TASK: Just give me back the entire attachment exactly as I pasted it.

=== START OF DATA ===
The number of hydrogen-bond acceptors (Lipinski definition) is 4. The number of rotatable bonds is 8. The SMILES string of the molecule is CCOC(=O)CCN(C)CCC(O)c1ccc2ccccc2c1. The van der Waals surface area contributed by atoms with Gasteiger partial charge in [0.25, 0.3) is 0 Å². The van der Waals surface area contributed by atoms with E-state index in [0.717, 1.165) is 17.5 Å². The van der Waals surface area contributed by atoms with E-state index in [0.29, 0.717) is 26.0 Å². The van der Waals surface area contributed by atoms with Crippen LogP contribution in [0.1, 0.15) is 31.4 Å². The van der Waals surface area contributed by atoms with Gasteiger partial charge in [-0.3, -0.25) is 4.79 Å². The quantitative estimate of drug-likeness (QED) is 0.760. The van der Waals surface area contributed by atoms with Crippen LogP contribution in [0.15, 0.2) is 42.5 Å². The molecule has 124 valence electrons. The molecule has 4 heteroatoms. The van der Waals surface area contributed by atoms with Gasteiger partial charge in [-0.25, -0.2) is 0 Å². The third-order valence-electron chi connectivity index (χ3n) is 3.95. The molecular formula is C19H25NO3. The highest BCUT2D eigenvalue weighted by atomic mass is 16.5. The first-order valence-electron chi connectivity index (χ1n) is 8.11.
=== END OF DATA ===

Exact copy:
The number of hydrogen-bond acceptors (Lipinski definition) is 4. The number of rotatable bonds is 8. The SMILES string of the molecule is CCOC(=O)CCN(C)CCC(O)c1ccc2ccccc2c1. The van der Waals surface area contributed by atoms with Gasteiger partial charge in [0.25, 0.3) is 0 Å². The van der Waals surface area contributed by atoms with E-state index in [0.717, 1.165) is 17.5 Å². The van der Waals surface area contributed by atoms with E-state index in [0.29, 0.717) is 26.0 Å². The van der Waals surface area contributed by atoms with Crippen LogP contribution in [0.1, 0.15) is 31.4 Å². The van der Waals surface area contributed by atoms with Gasteiger partial charge in [-0.3, -0.25) is 4.79 Å². The quantitative estimate of drug-likeness (QED) is 0.760. The van der Waals surface area contributed by atoms with Crippen LogP contribution in [0.15, 0.2) is 42.5 Å². The molecule has 124 valence electrons. The molecule has 4 heteroatoms. The van der Waals surface area contributed by atoms with Gasteiger partial charge in [-0.25, -0.2) is 0 Å². The third-order valence-electron chi connectivity index (χ3n) is 3.95. The molecular formula is C19H25NO3. The highest BCUT2D eigenvalue weighted by atomic mass is 16.5. The first-order valence-electron chi connectivity index (χ1n) is 8.11.